Thoughts on Agile BOSSA Nova in the Context of Sociocracy 3.0

Occasional I am asked about Agile BOSSA Nova and recently it has come up in a thread of dialogue between attendees of a recent Sociocracy 3.0 (S3) meetup in the Netherlands, organized by one of our partners RebelWise. So I thought I’d share a few of my thoughts and reflections in the context of Sociocracy 3.0 and of approaches to organizational development that pull on sociocracy in synthesis with agile.


Agile BOSSA Nova brings together Sociocratic Circle Method (SCM)Open SpaceBeyond Budgeting and the concept of agile into a proposition that pulling-in elements of all of these, is arguably valuable for an organization. This is an argument I agree with, provided this occurs in response to needs an organization actually has, and isn’t done simply for the sake of it. Users "pull”, rather than advocates “prescribing, promoting and pushing”. Beyond its proposition, BOSSA Nova offers analysis of component parts and suggestions for synthesis in a variety of contexts.


Sociocracy 3.0 is a collection of modular and complementary patterns that can be observed in use in various organizational contexts to navigate complexity. It posits and offers certain concepts as valuable. In some cases we’ve (co-developers of S3) made changes to patterns we chose to include, to bring coherence with others, or with the core concepts and Seven Principles of S3.  In other cases we have evolved these patterns based on experimentation and evaluation as they’ve been applied in practice in a wide array of contexts.

Sociocracy 3.0 includes many patterns from Sociocratic Circle Method, however in almost all cases they have been evolved. Omission of, or changes made to patterns pulled from SCM have been based on objections to those patterns. You can learn more about some of the elements we retained and those we changed in this recent presentation where I explain about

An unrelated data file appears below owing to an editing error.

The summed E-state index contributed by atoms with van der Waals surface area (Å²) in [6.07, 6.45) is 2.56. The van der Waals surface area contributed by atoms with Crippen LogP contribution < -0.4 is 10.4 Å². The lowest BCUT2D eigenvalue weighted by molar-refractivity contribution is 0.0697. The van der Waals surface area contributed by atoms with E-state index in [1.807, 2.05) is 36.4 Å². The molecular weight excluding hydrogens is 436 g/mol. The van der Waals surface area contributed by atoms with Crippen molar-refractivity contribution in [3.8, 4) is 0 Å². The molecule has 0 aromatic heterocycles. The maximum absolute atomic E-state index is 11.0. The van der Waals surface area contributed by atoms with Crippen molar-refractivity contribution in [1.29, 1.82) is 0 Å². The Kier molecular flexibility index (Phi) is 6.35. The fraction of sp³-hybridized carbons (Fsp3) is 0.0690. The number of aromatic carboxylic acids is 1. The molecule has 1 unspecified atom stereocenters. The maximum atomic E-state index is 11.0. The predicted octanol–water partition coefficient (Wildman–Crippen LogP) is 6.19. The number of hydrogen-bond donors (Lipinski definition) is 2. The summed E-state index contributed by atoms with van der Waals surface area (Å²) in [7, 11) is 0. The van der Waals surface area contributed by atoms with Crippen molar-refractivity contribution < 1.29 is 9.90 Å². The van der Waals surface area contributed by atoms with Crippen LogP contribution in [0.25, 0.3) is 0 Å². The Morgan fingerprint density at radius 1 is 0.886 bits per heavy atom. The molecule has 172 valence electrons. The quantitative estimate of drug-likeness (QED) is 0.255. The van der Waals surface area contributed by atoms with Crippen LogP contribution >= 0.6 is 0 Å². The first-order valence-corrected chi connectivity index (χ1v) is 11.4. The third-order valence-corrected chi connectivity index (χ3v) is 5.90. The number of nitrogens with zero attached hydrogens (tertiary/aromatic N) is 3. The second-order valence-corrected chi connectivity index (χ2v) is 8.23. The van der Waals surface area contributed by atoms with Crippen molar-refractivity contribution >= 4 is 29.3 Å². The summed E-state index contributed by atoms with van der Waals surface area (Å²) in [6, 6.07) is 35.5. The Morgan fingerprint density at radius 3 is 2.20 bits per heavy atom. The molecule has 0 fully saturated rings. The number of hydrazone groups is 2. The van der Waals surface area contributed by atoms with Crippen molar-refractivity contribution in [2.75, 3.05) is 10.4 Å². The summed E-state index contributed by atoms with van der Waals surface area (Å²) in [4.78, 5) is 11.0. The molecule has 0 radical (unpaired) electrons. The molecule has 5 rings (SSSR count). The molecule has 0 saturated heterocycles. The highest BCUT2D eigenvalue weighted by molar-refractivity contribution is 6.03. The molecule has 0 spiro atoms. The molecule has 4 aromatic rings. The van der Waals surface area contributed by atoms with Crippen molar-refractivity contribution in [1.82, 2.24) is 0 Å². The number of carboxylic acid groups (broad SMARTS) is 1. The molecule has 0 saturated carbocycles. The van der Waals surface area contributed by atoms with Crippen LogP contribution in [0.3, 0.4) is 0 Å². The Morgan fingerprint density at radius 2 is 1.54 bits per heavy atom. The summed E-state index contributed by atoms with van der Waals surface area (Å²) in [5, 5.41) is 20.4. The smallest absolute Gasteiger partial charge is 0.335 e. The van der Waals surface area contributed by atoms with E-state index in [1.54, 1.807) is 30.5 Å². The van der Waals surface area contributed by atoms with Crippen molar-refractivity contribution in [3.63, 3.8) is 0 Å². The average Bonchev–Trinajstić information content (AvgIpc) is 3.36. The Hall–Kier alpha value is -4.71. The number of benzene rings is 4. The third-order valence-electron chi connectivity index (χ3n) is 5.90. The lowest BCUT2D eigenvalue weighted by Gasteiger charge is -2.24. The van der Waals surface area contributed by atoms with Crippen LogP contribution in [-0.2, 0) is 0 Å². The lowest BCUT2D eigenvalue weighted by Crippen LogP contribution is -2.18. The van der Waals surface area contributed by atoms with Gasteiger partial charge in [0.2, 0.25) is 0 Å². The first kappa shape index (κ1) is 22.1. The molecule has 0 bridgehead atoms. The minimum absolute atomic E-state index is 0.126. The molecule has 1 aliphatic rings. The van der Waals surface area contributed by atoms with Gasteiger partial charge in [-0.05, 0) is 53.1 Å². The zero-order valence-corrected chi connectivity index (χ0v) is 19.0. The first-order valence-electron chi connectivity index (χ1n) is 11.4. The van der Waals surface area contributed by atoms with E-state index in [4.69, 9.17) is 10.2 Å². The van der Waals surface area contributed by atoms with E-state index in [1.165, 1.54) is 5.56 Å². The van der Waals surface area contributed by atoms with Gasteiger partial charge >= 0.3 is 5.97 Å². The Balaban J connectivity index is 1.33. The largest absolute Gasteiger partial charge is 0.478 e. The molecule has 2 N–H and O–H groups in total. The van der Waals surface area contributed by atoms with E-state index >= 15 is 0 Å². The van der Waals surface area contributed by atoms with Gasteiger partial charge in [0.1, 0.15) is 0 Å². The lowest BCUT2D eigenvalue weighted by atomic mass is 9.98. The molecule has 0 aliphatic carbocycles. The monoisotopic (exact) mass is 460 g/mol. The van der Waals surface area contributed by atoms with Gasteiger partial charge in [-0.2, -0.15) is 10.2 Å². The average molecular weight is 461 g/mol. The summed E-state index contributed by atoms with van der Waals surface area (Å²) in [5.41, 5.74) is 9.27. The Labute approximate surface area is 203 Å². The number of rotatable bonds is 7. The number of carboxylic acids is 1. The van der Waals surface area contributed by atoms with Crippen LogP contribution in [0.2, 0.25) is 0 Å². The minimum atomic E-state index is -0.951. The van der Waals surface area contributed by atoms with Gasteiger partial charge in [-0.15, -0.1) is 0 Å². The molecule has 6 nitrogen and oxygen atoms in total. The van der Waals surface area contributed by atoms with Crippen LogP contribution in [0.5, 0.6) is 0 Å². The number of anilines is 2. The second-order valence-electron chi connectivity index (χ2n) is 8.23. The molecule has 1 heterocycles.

Sociocratic Circle Method vs Sociocracy 3.0: Differences and Common Ground.

 

Sociocracy 3.0 also incorporates numerous other patterns developed among people seeking to evolve approaches for improving flow of value, inspired by lean and agile thinking. Ultimately the focus of S3 is on enabling people in organizations to develop a more sociocratic AND agile mindset, and use this to help them more effectively meet their organizational needs, rather than to endorse any particular methodology.

 

Sociocracy 3.0 includes many patterns from Sociocratic Circle Method, however in almost all cases they have been evolved. Omission of, or changes made to patterns pulled from SCM have been based on objections to those patterns. You can learn more about some of the elements we retained and those we changed in this recent presentation where I explain about Sociocratic Circle Method vs Sociocracy 3.0: Differences and Common Ground.

 

Sociocracy 3.0 also incorporates numerous other patterns developed among people seeking to evolve approaches for improving flow of value, inspired by lean and agile thinking. Ultimately the focus of S3 is on enabling people in organizations to develop a more sociocratic AND agile mindset, and use this to help them more effectively meet their organizational needs, rather than to endorse any particular methodology.